Technology and the Government | Jackson Free Press | Jackson, MS

Technology and the Government

Google Cities
Google set off grassroots campaigns in dozens of cities this year when it announced its Google Fiber for Communities contest. Google promised to finance enormous fiber-optic infrastructure projects in the city with the best proposal. The project would provide connection speeds of 1 gigabit per second—100 times faster than broadband available to most Americans—for up to 500,000 people, the company said.

More than 1,100 communities submitted proposals before Google's March 26 deadline. Community groups, tech-savvy professionals and politicians banded together to show support for their cities' bids. In publicity stunts, mayors went skydiving and swam with sharks.

Six Mississippi cities entered the competition: Clinton, Hattiesburg, Moss Point, Oxford, Ridgeland and Starkville, as well as Harrison County. Google has said it will pick a winning city or cities by the end of the year. Jackson didn't enter a proposal, but city leaders could take note all the same. Not only is technology an enormous economic boost, but it can also be a community rallying point.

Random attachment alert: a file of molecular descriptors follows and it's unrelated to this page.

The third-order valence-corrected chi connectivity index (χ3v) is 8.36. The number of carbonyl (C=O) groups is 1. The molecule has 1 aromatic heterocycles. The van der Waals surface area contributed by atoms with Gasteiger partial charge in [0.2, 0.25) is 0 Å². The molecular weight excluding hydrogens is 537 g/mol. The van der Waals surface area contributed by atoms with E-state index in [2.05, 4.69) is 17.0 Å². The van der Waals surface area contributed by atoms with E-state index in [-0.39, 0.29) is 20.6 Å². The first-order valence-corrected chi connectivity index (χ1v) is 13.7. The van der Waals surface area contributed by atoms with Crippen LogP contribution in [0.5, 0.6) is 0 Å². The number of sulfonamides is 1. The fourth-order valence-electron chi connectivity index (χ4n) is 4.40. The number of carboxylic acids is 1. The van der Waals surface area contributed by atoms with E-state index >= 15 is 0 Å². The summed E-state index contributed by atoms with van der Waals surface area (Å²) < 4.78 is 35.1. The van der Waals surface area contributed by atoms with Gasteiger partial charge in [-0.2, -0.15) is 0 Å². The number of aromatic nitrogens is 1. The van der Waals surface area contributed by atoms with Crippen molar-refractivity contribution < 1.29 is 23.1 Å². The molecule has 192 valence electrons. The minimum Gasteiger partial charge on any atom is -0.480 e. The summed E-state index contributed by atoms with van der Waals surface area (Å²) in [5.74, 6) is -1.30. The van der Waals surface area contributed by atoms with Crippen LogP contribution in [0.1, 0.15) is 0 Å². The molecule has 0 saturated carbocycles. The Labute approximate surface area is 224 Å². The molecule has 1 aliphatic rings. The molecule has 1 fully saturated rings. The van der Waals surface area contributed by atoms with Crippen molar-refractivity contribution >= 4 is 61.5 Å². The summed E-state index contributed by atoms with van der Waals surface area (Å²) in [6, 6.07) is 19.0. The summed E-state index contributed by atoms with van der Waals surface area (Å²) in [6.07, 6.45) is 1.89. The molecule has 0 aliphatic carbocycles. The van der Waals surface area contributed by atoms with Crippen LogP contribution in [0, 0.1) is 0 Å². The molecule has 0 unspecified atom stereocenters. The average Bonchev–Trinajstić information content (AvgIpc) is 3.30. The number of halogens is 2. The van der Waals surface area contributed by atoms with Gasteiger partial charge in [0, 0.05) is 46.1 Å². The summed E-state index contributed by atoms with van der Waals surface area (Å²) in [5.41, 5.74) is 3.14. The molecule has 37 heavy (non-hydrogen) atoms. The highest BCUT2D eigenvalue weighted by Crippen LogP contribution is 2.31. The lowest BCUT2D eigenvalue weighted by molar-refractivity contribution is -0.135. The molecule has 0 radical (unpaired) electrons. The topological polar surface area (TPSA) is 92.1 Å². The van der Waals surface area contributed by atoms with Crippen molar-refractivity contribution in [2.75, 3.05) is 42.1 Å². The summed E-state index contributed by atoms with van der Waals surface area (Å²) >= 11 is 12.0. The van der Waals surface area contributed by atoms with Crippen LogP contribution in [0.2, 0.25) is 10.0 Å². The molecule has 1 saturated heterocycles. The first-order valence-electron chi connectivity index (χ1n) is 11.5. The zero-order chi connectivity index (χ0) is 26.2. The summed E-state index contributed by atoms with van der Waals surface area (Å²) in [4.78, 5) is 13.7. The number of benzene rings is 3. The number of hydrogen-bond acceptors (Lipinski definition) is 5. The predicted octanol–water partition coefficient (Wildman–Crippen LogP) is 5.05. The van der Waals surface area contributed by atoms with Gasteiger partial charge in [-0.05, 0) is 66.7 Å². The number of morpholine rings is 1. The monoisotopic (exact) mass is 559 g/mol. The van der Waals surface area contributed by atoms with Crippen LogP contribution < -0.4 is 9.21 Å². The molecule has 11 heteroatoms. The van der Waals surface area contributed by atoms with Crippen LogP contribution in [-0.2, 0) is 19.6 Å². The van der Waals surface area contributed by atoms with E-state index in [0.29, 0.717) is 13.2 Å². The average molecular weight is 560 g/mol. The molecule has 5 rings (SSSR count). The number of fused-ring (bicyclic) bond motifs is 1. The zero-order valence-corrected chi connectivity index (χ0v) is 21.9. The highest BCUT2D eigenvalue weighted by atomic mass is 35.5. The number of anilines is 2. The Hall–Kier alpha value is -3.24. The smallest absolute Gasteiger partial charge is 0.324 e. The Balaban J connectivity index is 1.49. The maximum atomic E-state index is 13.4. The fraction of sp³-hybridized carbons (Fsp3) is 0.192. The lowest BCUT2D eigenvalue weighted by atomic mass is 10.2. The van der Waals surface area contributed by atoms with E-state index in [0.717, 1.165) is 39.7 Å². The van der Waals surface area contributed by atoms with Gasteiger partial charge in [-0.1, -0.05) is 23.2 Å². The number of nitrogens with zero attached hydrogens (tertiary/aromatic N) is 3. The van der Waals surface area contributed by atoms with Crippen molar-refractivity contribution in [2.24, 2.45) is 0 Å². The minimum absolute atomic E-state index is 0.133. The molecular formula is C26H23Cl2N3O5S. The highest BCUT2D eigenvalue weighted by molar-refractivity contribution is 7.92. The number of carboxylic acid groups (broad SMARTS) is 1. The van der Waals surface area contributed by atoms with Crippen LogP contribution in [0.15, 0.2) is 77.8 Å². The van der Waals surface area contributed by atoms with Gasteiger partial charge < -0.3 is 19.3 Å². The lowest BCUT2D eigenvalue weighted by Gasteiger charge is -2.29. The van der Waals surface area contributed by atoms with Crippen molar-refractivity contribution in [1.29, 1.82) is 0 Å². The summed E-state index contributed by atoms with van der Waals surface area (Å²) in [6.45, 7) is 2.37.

Government Tech
Mayor Harvey Johnson Jr.'s much vaunted "311" system for making city services more transparent is set for a rollout in late February. The Jackson City Council has approved the purchase of equipment for the system—which would log, track and map citizen's complaints and requests made by dialing 3-1-1—but the city is waiting for permission to use the 311 phone number from the Mississippi Public Service Commission.

City spokesman Chris Mims said he expects the PSC to grant its permission this month, clearing the way for the city to hire two to three call-center employees and ready the system for public use.

• Citizens dial 3-1-1 on their phones or visit the city's 311 website to register complaints about open fire hydrants, potholes, abandoned properties, water main breaks and other issues and nuisances.

• The 311 system automatically logs the complaint, generates a work order and submits it to the relevant city department.

• Citizens can check the progress of their service request online. Johnson hopes to eventually integrate 311 with geographic information systems, or GIS, technology, allowing city personnel and residents to view maps of complaints.

• 311 systems in other cities show varying rates of use. Detroit's system fields an average of 26 calls per year for every 100 residents, while New York City's received a whopping 224 calls per 100 residents, according to a 2010 study by the Pew Charitable Trusts.

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